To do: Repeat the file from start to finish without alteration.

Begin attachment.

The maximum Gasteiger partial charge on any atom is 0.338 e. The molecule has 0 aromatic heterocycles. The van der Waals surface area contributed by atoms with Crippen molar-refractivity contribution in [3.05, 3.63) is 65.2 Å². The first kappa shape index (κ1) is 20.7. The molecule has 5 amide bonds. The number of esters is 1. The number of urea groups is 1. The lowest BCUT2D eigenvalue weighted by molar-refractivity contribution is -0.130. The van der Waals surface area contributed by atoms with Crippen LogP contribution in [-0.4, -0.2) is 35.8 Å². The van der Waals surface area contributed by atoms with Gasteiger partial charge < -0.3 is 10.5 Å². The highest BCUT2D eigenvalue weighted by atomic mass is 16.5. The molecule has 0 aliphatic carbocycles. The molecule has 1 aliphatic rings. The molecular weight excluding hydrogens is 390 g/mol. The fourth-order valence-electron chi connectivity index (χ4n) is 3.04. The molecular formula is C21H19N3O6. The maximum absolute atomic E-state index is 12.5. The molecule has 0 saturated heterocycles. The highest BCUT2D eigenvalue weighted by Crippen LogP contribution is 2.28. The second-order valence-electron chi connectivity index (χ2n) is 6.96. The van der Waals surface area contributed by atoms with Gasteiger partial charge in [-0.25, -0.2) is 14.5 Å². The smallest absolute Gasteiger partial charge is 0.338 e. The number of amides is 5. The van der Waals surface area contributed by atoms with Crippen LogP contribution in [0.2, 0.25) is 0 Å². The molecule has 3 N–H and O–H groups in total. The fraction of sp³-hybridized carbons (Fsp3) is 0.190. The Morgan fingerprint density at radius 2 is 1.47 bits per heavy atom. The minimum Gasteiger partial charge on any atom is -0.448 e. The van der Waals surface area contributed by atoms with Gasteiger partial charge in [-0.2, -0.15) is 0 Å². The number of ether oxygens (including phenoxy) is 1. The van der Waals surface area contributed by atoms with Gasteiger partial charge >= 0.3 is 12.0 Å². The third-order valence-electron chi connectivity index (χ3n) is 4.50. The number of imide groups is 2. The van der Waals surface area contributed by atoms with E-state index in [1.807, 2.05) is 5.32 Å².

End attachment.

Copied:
The maximum Gasteiger partial charge on any atom is 0.338 e. The molecule has 0 aromatic heterocycles. The van der Waals surface area contributed by atoms with Crippen molar-refractivity contribution in [3.05, 3.63) is 65.2 Å². The first kappa shape index (κ1) is 20.7. The molecule has 5 amide bonds. The number of esters is 1. The number of urea groups is 1. The lowest BCUT2D eigenvalue weighted by molar-refractivity contribution is -0.130. The van der Waals surface area contributed by atoms with Crippen LogP contribution in [-0.4, -0.2) is 35.8 Å². The van der Waals surface area contributed by atoms with Gasteiger partial charge < -0.3 is 10.5 Å². The highest BCUT2D eigenvalue weighted by atomic mass is 16.5. The molecule has 0 aliphatic carbocycles. The molecule has 1 aliphatic rings. The molecular weight excluding hydrogens is 390 g/mol. The fourth-order valence-electron chi connectivity index (χ4n) is 3.04. The molecular formula is C21H19N3O6. The maximum absolute atomic E-state index is 12.5. The molecule has 0 saturated heterocycles. The highest BCUT2D eigenvalue weighted by Crippen LogP contribution is 2.28. The second-order valence-electron chi connectivity index (χ2n) is 6.96. The van der Waals surface area contributed by atoms with Gasteiger partial charge in [-0.25, -0.2) is 14.5 Å². The smallest absolute Gasteiger partial charge is 0.338 e. The number of amides is 5. The van der Waals surface area contributed by atoms with Crippen LogP contribution in [0.2, 0.25) is 0 Å². The molecule has 3 N–H and O–H groups in total. The fraction of sp³-hybridized carbons (Fsp3) is 0.190. The Morgan fingerprint density at radius 2 is 1.47 bits per heavy atom. The minimum Gasteiger partial charge on any atom is -0.448 e. The van der Waals surface area contributed by atoms with Gasteiger partial charge in [-0.2, -0.15) is 0 Å². The number of ether oxygens (including phenoxy) is 1. The van der Waals surface area contributed by atoms with Gasteiger partial charge >= 0.3 is 12.0 Å². The third-order valence-electron chi connectivity index (χ3n) is 4.50. The number of imide groups is 2. The van der Waals surface area contributed by atoms with E-state index in [1.807, 2.05) is 5.32 Å².